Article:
It was incredible to see the dynamic between these oyster farmers.  They have a strong drive to work as a more cohesive group and they have intense visions of where they want to see this industry go.  For example they want to be able to lease their own area for farming where they will have space for their boats, areas to sort their crop etc.  I have no doubt that if these people stick together, they will create great things.  I hope more meetings such as this one can occur for this group to maintain open communication between the business world, and those who are out working in the oyster farms.  If there is one thing to take away from these experiences, it is that communication is vital to seeing these industries thrive.

Thursday, August 1, 2013

Closing The Road Show

Last week, Eliot and I brought the "traveling road show" to a grand total of 5 different farmer's markets. We began in Rye then traveled to Portsmouth, Durham, Dover, and Exeter.  At each market we gave out information on the NH Fresh & Local campaign and a survey to determine the demand for fresh fish at farmer's markets.  The overall experience was great, and the communities really seem to want to help the fishing industry by buying local seafood.  The majority of people who took the time to speak with us said they would want to buy fish from the farmer's market.        

Portsmouth was the largest of the markets we attended, and the community was very eager to be involved.  Durham, and Dover were more along the lines of Rye in that the markets were smaller, and less crowded.  Ending with the Exeter market was great, as the market was a little larger than Rye, Durham and Dover but still had a positive atmosphere and wide variety of people.  
Conversing at the Portsmouth market.  

It was interesting to see how each market differed slightly from the next.  We encountered a wide variety of people ranging from those who knew all about the campaign to those who were not interested in seeing a booth at the market with nothing to sell.   This became difficult and at times discouraging, but the positives outweighed the negatives by a long shot.  I'm happy to be able to say that at each market, there was at least one person who said, "Keep doing what you're doing! This is a great cause!".

We've already started seeing some positive outcomes from this traveling road show.  One of which originated in the Durham farmer's market.  At the market, there was a booth positioned next to Eliot and I for Cedar Point Shellfish, selling oysters farmed in the Great Bay.  The organization is run by a family and the response to their set up was extremely positive.  There were always shoppers surrounding the booth asking the family questions and the customers were all smiles when they walked away with fresh, local oysters! We thought it was a great coincidence to have our booths placed next to each other, one to sell local oysters and on to promote local seafood and we were relieved to have a group near by that was also new to the farmer's market scene. We really enjoyed sharing this experience with Cedar Point Shellfish, and now NH Fresh & Local will be partnering with Cedar Point Shellfish to continue to promote buying fresh, local seafood!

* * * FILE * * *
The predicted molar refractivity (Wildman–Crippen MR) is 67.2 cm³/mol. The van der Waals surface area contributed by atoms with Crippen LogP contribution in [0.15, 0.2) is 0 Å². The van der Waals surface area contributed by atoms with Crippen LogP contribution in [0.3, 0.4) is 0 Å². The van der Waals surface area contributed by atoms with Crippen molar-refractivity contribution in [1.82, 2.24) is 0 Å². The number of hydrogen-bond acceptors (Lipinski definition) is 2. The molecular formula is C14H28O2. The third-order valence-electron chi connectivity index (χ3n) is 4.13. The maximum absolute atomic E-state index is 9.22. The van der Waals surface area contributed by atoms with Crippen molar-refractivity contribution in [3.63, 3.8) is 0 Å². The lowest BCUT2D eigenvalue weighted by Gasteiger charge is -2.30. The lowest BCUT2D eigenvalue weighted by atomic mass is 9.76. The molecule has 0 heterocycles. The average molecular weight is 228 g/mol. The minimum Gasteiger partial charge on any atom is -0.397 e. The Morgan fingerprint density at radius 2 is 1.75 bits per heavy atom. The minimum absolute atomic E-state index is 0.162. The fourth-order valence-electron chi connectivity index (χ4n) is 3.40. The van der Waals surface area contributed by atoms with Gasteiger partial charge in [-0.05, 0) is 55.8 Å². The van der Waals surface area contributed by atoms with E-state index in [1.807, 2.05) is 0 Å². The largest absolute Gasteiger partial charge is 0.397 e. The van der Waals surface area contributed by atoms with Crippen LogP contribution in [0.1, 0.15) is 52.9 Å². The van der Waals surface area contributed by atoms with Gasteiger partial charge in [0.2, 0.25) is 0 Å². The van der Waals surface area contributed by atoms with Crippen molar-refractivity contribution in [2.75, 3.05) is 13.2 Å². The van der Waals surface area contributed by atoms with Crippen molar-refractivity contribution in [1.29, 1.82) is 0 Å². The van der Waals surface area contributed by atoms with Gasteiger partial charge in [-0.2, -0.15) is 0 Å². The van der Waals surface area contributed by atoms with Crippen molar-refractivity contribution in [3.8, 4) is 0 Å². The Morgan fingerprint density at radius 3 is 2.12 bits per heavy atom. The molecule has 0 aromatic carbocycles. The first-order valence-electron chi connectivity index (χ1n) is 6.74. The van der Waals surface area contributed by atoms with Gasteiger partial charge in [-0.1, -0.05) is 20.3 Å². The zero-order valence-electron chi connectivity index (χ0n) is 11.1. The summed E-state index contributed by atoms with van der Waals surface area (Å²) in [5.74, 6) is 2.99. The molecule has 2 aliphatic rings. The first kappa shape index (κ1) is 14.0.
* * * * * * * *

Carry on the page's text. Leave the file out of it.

Set up next to Cedar Point Shellfish- how perfect!
Cedar Point Shellfish had a successful first market, keep it up!

Energy from Waste!

From plastic bottles to balloons to old fishing gear, the oceans are heavily polluted.  This issue is of high concern and has led to the collaboration of four organizations to develop the Fishing For Energy partnership.  The National Fish and Wildlife Foundation (NFWF), National Oceanic and Atmospheric Foundation (NOAA), Schnitzer Steel and Covanta Energy Corporation have come together to use marine debris to make energy.  This is done at a Covanta waste to energy facility, one of which is in Haverhill, MA.  I was able to accompany one of my mentors, Dr. Gabby Bradt, to Haverhill to tour the facility and listen to the partners discuss the progress of this program.

Covanta facility in Haverhill, Photo courtesy of NH Sea Grant
The event began with introductions from each of the partners in regards to the progress of this effort.  Gabby spoke a brief piece to emphasize the role local fishermen play in this project by assisting in marine clean ups at the Isles of Shoals and utilizing a marine debris bucket on board their boats to reduce pollution in the water.  Collectively, all parties agree that utilizing Covanta's resources to convert marine debris (i.e. fishing gear, balloons etc.)  into energy by placing waste bins in major ports to collect the debris and transport it to a Covanta facility such as the one we were able to tour in Haverhill.
Gabby giving her talk! 
The Covanta tour was a unique and extremely interesting experience.  The tour began where the debris is all dropped off to begin its conversion.  The amount of waste in the facility was overwhelming (and I'm not just talking about the smell), but encouraging to think that in a short period of time this waste would become usable energy.
First stop for the waste!
Close up of lobster traps in the waste facility.